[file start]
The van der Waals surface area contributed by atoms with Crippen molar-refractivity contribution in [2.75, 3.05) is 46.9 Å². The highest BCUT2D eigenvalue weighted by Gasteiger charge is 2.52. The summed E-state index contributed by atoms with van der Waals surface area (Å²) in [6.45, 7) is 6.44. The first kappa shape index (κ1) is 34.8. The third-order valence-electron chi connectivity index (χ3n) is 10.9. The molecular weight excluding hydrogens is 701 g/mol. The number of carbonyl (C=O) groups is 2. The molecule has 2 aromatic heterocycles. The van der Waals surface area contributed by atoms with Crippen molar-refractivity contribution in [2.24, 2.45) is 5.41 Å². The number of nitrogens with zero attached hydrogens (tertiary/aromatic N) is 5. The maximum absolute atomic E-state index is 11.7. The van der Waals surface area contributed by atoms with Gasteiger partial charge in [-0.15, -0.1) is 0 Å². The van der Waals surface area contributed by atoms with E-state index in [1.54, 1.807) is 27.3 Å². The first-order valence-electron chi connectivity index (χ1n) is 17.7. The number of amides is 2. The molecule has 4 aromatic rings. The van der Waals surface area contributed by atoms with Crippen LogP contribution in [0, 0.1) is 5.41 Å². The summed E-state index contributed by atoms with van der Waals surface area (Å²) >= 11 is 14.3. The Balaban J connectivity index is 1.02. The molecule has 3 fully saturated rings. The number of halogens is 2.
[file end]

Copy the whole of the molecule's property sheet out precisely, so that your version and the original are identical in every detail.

The van der Waals surface area contributed by atoms with Crippen molar-refractivity contribution in [2.75, 3.05) is 46.9 Å². The highest BCUT2D eigenvalue weighted by Gasteiger charge is 2.52. The summed E-state index contributed by atoms with van der Waals surface area (Å²) in [6.45, 7) is 6.44. The first kappa shape index (κ1) is 34.8. The third-order valence-electron chi connectivity index (χ3n) is 10.9. The molecular weight excluding hydrogens is 701 g/mol. The number of carbonyl (C=O) groups is 2. The molecule has 2 aromatic heterocycles. The van der Waals surface area contributed by atoms with Crippen molar-refractivity contribution in [2.24, 2.45) is 5.41 Å². The number of nitrogens with zero attached hydrogens (tertiary/aromatic N) is 5. The maximum absolute atomic E-state index is 11.7. The van der Waals surface area contributed by atoms with Gasteiger partial charge in [-0.15, -0.1) is 0 Å². The van der Waals surface area contributed by atoms with E-state index in [1.54, 1.807) is 27.3 Å². The first-order valence-electron chi connectivity index (χ1n) is 17.7. The number of amides is 2. The molecule has 4 aromatic rings. The van der Waals surface area contributed by atoms with Crippen LogP contribution in [0, 0.1) is 5.41 Å². The summed E-state index contributed by atoms with van der Waals surface area (Å²) >= 11 is 14.3. The Balaban J connectivity index is 1.02. The molecule has 3 fully saturated rings. The number of halogens is 2.